December 18th, 2016, 08:24 AM  #1 
Member Joined: May 2016 From: Ireland Posts: 96 Thanks: 1  projectile
A particle is projected vertically upwards from a point P. At the same instant, a second particle is let fall from rest vertically at q. q is directly above p. The 2 particles collide at a point r after t seconds. When the 2 particles collide, they are travelling at equal speeds. Prove that pr=3rq. I am trying to solve this with uvast equations. For the first particle, I have v=v s=r a=g t=t; for the second particle, I have v=v s=pr a=g t=t. I don't know where to go from here. Last edited by skipjack; December 18th, 2016 at 09:16 AM. 
December 18th, 2016, 09:05 AM  #2 
Math Team Joined: Jul 2011 From: Texas Posts: 2,640 Thanks: 1319 
for the dropped particle ... $v_0 = 0 \implies qr = \color{red}{\dfrac{1}{2}gt^2}$ and its speed at collision is $v_f = gt$ for the particle shot upward ... $pr = v_f t  \left(\dfrac{1}{2}gt^2\right) = (gt)t + \dfrac{1}{2}gt^2 = \color{red}{\dfrac{3}{2}gt^2}$ 
December 19th, 2016, 10:31 AM  #3 
Member Joined: May 2016 From: Ireland Posts: 96 Thanks: 1 
Are you not told they are only travelling at equal speeds with they collide so how do you know that the initial speed of the particle projected upwards is vf=gt? Is the formula not s=ut+.5at² where u stands for initial speed?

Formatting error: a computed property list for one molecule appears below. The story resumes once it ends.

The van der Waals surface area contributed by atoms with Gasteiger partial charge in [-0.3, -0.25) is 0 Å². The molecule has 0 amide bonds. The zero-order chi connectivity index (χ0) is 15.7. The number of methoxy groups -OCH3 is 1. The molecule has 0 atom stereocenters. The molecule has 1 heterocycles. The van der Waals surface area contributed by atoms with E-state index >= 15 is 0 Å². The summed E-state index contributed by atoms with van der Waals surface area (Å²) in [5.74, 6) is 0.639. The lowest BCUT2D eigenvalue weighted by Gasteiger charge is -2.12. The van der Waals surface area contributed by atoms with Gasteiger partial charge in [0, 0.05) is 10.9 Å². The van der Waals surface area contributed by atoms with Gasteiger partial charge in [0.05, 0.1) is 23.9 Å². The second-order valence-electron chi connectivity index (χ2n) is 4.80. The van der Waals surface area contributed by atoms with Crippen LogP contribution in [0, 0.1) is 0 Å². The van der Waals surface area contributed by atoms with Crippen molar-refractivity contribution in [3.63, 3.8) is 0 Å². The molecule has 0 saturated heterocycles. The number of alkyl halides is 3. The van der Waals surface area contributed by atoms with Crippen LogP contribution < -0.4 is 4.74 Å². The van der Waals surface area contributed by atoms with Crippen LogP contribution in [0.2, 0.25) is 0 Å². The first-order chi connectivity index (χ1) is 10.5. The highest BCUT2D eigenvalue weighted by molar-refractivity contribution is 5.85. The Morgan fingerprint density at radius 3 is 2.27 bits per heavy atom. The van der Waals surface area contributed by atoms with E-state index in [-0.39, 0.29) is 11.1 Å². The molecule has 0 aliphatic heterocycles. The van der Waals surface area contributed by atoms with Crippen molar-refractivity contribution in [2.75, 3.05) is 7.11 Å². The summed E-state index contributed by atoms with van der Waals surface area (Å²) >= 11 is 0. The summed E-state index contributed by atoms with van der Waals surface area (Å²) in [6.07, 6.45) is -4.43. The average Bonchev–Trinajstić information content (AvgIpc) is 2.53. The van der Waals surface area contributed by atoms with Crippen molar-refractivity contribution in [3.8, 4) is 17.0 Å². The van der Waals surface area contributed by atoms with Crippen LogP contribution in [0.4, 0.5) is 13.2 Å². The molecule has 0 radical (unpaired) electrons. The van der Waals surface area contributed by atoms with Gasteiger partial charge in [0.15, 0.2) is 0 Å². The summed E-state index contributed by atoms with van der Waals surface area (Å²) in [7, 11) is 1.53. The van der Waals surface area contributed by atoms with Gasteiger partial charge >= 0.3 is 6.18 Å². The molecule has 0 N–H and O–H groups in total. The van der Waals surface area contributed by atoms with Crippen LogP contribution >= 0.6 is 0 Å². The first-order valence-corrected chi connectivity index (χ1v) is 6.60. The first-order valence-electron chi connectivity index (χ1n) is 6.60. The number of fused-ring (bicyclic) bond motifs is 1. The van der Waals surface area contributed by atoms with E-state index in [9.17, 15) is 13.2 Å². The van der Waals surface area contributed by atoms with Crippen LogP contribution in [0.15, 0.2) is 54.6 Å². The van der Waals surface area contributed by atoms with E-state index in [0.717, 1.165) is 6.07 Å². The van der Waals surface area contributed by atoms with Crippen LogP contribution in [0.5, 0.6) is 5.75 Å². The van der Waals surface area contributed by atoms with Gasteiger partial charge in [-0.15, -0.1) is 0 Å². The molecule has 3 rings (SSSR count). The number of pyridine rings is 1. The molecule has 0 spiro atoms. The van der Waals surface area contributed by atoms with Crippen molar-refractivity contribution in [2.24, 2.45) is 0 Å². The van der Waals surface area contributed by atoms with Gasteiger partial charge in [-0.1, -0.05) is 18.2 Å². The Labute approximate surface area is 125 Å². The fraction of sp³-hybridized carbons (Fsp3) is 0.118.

Last edited by skipjack; December 19th, 2016 at 10:57 AM. 
December 19th, 2016, 12:14 PM  #4 
Senior Member Joined: Sep 2015 From: Southern California, USA Posts: 1,505 Thanks: 758  
December 19th, 2016, 03:07 PM  #5  
Math Team Joined: Jul 2011 From: Texas Posts: 2,640 Thanks: 1319  Quote:
also, you are familiar with $v_f = v_0 + at$, correct? solve the last equation for $v_0$ ... $v_0 = v_f  at$ ok so far? substitute $(v_f  at)$ for $v_0$ in the first displacement equation ... $s = (v_f  at) \cdot t + \dfrac{1}{2}at^2$ $s = v_f \cdot t  at^2 + \dfrac{1}{2}at^2$ combine like terms ... $s = v_f \cdot t  \dfrac{1}{2}at^2$ for projectile motion, $a = g$ ... $s = v_f \cdot t  \dfrac{1}{2}(g)t^2$ $s = v_f \cdot t + \dfrac{1}{2}gt^2$ speed of the dropped object = speed of object moving upward = $gt$ ... $s = gt \cdot t + \dfrac{1}{2}gt^2$ $s = gt^2 + \dfrac{1}{2}gt^2 = \dfrac{3}{2}gt^2$  

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